The Daodejing speaks of the gate to many mysteries (衆妙之門, chapter 1). The title of the Zen text, the Wumenguan, can be translated as the gate to nothingness.

Mystery is clearly what we don’t know by rational means. It cannot be known by the “Dao that can be told.” (Daodejing, chapter 1) We cannot ever know it by language or by desire alone.

It’s still important and part of daily life. Rather than dismissing it as outside our everyday knowledge, we must accept it as the other half of all that we know. Mystery enables this world. It is not somewhere distant but close at hand.

As such, another definition of mystery, that which is profound, comes to the fore here. Profound is that which is intensely important, deep, and all-encompassing in its truth. We prize the profound precisely because it gives insight into existence. It is beyond any means to construct it or grasp it in a fragmentary way. Mystery also means a spiritual truth that one can know by revelation rather than through the intellect.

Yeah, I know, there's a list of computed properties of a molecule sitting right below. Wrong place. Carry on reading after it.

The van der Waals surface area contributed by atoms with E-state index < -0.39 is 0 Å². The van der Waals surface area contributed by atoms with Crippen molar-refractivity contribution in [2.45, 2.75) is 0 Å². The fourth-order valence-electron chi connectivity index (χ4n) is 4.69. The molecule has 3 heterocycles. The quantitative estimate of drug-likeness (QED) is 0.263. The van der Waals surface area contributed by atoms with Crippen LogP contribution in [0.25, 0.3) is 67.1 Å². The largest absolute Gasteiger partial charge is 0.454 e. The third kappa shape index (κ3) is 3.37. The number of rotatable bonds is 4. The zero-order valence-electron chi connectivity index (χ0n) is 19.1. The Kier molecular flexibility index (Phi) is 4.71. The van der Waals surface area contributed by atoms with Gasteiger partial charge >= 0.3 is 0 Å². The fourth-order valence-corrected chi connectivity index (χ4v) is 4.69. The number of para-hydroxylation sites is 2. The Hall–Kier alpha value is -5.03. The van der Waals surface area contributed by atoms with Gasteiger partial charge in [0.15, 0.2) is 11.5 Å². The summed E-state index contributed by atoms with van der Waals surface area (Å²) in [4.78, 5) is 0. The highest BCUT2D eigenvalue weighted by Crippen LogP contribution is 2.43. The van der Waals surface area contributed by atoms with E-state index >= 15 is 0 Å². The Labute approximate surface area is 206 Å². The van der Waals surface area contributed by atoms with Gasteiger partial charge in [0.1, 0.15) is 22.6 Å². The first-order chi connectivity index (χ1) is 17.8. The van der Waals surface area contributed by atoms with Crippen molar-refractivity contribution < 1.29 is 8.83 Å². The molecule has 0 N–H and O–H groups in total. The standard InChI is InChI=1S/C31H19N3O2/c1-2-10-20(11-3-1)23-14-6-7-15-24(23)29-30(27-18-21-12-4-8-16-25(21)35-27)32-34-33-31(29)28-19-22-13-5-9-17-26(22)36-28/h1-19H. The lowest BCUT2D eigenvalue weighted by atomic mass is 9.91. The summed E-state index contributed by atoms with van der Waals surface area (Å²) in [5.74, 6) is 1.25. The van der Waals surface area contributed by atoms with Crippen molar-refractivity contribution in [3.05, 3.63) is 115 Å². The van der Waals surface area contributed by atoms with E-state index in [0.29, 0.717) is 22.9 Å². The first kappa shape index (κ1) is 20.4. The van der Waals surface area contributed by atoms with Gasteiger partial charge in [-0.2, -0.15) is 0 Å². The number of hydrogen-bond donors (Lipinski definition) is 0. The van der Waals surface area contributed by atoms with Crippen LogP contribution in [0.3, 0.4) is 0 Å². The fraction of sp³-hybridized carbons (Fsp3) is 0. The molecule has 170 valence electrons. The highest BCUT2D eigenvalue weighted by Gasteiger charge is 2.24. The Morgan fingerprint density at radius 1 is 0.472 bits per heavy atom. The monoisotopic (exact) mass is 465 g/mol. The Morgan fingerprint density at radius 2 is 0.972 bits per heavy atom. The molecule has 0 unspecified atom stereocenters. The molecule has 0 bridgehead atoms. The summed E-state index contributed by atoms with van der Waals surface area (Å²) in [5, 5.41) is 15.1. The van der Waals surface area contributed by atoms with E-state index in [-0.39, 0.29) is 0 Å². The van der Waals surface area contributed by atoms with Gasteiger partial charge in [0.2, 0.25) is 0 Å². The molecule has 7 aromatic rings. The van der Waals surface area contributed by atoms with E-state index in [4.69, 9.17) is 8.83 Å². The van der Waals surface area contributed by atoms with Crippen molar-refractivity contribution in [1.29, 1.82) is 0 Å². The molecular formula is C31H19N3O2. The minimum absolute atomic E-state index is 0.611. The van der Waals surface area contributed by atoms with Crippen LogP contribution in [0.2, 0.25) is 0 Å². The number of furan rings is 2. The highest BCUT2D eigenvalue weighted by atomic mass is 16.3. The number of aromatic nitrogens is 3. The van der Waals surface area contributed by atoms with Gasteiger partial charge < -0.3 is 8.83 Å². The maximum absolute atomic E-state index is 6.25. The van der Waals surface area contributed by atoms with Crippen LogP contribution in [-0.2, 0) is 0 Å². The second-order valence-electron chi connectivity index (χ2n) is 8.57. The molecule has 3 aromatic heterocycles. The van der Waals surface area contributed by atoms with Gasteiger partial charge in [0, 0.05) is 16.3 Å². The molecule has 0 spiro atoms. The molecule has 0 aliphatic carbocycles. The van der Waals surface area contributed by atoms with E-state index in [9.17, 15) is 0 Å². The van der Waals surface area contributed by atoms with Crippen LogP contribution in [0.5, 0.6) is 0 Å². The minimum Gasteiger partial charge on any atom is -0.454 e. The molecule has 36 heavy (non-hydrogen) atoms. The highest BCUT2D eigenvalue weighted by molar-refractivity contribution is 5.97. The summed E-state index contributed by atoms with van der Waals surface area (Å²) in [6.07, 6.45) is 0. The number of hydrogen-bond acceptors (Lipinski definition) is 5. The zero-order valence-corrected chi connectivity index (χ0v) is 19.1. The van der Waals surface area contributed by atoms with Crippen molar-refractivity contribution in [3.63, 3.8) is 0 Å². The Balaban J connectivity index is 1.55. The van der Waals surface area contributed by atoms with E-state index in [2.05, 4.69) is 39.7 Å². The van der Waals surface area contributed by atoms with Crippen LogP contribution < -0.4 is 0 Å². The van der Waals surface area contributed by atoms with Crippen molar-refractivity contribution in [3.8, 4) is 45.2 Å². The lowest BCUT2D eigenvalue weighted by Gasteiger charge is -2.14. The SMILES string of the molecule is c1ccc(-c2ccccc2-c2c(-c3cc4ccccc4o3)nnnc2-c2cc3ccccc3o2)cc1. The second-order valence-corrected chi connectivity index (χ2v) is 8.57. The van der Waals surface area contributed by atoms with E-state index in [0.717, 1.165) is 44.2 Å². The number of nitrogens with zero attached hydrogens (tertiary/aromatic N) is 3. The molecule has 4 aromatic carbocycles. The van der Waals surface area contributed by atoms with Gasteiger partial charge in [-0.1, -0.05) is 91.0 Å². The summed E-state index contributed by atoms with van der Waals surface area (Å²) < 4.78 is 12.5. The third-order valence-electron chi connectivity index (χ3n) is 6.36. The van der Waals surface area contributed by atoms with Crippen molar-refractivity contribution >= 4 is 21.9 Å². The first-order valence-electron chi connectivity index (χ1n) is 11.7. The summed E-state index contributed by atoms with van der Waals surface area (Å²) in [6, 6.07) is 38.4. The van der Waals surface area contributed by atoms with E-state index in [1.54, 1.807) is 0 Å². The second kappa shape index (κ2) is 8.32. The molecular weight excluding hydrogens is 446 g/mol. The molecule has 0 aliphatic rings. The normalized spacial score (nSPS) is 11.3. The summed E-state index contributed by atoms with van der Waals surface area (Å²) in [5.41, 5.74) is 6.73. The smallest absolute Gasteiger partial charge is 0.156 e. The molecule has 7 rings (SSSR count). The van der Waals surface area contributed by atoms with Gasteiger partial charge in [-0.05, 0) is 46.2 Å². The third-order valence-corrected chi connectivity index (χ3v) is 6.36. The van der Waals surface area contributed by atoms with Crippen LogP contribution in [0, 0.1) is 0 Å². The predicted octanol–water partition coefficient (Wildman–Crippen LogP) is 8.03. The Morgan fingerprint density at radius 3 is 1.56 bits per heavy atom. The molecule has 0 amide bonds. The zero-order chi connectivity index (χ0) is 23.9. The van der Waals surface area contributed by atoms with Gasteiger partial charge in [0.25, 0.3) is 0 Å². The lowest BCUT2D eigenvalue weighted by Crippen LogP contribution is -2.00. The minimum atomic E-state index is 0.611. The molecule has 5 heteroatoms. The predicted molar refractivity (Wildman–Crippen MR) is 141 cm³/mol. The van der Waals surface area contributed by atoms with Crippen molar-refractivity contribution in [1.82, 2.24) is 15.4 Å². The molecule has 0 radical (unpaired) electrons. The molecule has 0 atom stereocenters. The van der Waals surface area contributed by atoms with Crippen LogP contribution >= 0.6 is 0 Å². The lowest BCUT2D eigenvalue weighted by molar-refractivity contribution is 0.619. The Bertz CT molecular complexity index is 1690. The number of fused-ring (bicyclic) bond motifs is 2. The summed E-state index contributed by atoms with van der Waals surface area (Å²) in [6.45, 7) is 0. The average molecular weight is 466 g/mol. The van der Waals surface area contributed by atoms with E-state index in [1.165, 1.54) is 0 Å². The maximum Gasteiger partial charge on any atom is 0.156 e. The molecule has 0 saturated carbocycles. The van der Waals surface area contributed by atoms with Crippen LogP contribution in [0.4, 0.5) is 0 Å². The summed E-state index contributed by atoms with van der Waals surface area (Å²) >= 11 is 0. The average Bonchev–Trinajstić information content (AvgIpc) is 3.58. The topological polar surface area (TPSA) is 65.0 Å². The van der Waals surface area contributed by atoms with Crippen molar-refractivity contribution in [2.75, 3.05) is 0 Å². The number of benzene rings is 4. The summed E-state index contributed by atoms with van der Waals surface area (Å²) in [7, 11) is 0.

Tao requires the integration of all approaches to knowledge. This is done through a process of enlightenment rather than philosophical argument or intellectual analysis. It’s only when we have accepted all dualities that we find ourselves ready to enter Tao.

The word gate reminds us of Tao in the sense of “road.” The normal modes of philosophical inquiry have been addressed. We embark through the gate on a journey. We enter the unknown, we enter the other-wordly, we enter the profundity of Tao itself.

We enter mystery on mystery, the most intense and beautiful way to live.